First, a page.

Dear Teachers, Please Don’t Give Us Labels

Here’s my traumatic true story.

When I was 12 years old, I entered high school under the Quebec system (or what the United States would call Middle School). Although I did not excel academically in elementary school, I entered high school as a student with terrible grammar errors, low reading comprehension, and a decent but low average.

Britney has Down Syndrome. Therefore, she can’t perform well as her classmates.”
— My elementary science teacher.

Here’s a picture of me (on the right) and my best friend at our sixth-grade graduation.

My sibling told me he heard it. No joke. In all seriousness. If my sibling had lied to me, I would’ve known when he lied. At that point, I believed in my sibling.

Once we have arrived at home, I took my library card. I told my parents that I’m heading to the library to use the computers to do my research. My parents were okay with it, but as long as I was careful and safe on my way home — then I should be fine. I quickly left to go to the library by walking there. Once I got there, I jumped onto a computer desk, logged the details into my account and searched up “Down Syndrome.”

As I sat at the library computer in tranquility, I started tearing up.

I logged out of my account quickly and went home with tears in my eyes. As I was reflecting this on my way home, that comment broke my heart. Was my science teacher thinking I was mentally and physically disabled? Was he thinking I was considered an ugly duckling, just because I was not part of the norm of students in my class? Do I really look like that? Does he think I looked like them? Many thoughts and questions wondered inmy little, sixth-grade mind.

“Often when you put a label on someone or something, you create a limit — the label becomes the limitation.”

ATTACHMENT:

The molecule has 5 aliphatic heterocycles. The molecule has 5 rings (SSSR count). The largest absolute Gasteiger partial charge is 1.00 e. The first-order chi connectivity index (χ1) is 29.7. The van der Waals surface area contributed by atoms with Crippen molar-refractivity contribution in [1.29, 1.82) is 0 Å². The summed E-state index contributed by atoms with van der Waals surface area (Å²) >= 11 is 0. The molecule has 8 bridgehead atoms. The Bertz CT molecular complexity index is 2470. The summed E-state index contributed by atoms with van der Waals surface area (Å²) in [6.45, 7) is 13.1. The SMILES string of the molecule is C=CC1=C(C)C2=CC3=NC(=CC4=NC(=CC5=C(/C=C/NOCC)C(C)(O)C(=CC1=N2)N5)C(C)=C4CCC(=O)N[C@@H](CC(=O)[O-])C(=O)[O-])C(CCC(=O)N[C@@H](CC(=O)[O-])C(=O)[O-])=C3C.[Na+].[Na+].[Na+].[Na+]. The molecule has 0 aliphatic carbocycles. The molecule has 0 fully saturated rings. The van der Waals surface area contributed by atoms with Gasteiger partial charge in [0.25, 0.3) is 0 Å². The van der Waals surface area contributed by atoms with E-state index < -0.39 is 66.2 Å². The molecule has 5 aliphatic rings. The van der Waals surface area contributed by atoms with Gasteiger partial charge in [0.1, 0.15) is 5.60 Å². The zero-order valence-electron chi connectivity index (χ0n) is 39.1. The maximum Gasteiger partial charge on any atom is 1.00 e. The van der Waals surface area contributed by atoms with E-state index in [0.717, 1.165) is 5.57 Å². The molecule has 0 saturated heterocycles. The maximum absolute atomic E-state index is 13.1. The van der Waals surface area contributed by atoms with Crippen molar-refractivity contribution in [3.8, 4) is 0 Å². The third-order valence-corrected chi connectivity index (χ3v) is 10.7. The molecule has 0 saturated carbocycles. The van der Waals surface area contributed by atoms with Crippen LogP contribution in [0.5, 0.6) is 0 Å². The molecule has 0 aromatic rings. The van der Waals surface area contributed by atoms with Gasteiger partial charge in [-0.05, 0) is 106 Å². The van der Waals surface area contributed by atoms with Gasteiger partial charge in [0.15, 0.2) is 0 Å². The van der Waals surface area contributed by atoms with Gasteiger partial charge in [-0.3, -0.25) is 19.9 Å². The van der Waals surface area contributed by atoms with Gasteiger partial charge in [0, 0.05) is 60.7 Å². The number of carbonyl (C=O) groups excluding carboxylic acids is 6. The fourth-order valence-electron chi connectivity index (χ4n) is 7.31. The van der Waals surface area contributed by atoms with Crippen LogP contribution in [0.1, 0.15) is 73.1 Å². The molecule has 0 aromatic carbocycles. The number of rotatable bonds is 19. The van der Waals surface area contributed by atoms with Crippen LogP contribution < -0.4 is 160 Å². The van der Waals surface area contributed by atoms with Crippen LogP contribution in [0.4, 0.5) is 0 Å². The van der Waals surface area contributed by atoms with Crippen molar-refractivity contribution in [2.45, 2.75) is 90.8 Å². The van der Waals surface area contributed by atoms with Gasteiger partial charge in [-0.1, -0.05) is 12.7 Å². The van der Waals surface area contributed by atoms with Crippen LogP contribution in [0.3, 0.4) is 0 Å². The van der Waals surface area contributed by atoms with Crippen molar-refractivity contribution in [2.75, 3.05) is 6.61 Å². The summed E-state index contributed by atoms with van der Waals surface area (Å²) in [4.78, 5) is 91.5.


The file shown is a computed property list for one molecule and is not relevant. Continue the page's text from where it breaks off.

— Jim Kwik

I agree with that statement because never give labels to your students, as the tag limits or hinders their full potential.

Do you like it when we call you, dumb/stupid teacher? no.
Do you like it when we call you, worthless teacher? no.
Do you like it when we call you, ugly teacher? no.

You get my point.

Don’t ever call any child “disabled, dumb, idiotic, stupid, ugly, worthless, or whatever negative title.” Your words do affect the way a student percept you. Be careful with your word choice. Choose your vocabulary wisely. Just because they do not conform to their classmates doesn’t mean that is the time to harass or put them down.

As professional it may sound; you are an educator with higher education. You are there to teach the leaders of tomorrow. Not to bash them or put down their self-esteem. Today we are your students, but tomorrow we are the future.

Every student in the world, regardless of their race, social-economic status, biological sex, and age have potential in succeeding in the future. It is what and how we choose it directs our life towards a better future. For example, I know a friend who dropped out of high school, took a break in schooling then came back in finishing their high school diploma and is now in college. It is amazing where you shift your goals and thinking to.

I now dislike that teacher.

A short University student who writes with bad grammar, unintentionally. :) Active on Quora & on my website: kbritneyvu.wordpress.com